Physician executives at two major academic medical centers last month unveiled facilities to study and discover ways to use information technology to improve the provision of healthcare.
Leaders at the Vanderbilt Center for Better Health at Vanderbilt University in Nashville, Tenn., will attempt to reach as many people as possible by hosting several conferences a year on specific IT topics, publishing articles and developing Web-based learning tools, according to Executive Director David Osborn. The Web project will be a collaborative effort with Vanderbilt's Peabody School of Education.
In Boston, Harvard Medical School affiliate Partners HealthCare System launched the Center for Information Technology Leadership to analyze and report on new information technologies, also with an eye toward increasing healthcare quality.
"Our goal is to produce reports that will analyze hot topics in healthcare IT," says Blackford Middleton, M.D., director of clinical informatics research and development at Partners and chairman of the new center.
At Vanderbilt, the mission is to transform the healthcare system through optimal use of technology, says Bill Stead, M.D., chairman of the center and associate vice chancellor for health affairs at the school. "We think that nothing really important in healthcare has happened without a very strong presence in academia."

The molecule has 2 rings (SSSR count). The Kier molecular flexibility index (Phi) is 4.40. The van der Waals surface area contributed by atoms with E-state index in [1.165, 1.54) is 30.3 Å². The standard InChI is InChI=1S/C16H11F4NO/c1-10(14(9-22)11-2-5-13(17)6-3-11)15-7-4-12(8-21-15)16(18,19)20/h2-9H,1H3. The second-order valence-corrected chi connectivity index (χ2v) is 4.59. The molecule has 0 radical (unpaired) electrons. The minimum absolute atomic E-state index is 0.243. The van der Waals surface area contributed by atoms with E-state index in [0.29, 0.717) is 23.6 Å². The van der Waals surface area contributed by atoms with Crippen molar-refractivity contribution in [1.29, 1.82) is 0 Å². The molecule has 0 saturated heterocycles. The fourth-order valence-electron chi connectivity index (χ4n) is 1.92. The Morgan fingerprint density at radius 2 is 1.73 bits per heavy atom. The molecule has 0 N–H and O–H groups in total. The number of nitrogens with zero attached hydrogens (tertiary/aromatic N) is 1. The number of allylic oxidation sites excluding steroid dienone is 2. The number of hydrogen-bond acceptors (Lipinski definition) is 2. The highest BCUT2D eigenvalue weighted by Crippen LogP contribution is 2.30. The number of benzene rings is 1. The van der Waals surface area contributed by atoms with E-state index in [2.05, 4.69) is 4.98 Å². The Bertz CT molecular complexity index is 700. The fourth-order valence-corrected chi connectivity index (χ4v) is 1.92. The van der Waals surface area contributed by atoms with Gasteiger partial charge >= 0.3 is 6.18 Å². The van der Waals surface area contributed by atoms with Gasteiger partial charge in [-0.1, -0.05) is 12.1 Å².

Researchers will seek to produce and measure health outcomes on investments, rather than the financial return on investment normally associated with healthcare IT projects. The center is hoping to promote what its leadership calls "the rapid advance."
"We want to accelerate the learning that goes on," Osborn says. "We want to develop some new means of learning."
Though the Partners program has a similar mission, it is taking a different approach.
"We want to inform IT decisionmaking for consumers of healthcare information technology and the producing vendor companies," Middleton says. "It's critical that the vendor organizations know how to make their own value propositions."
An advisory board made up of eight physician and IT leaders from around the country will identify, prioritize and select research topics. They then will convene an expert panel to review literature and either analyze secondary-source information or produce their own data, then publish reports, Middleton says.
The CITL will make its reports available to corporate sponsors and attendees of its planned annual meetings. Other interested parties will be able to purchase or subscribe to the reports.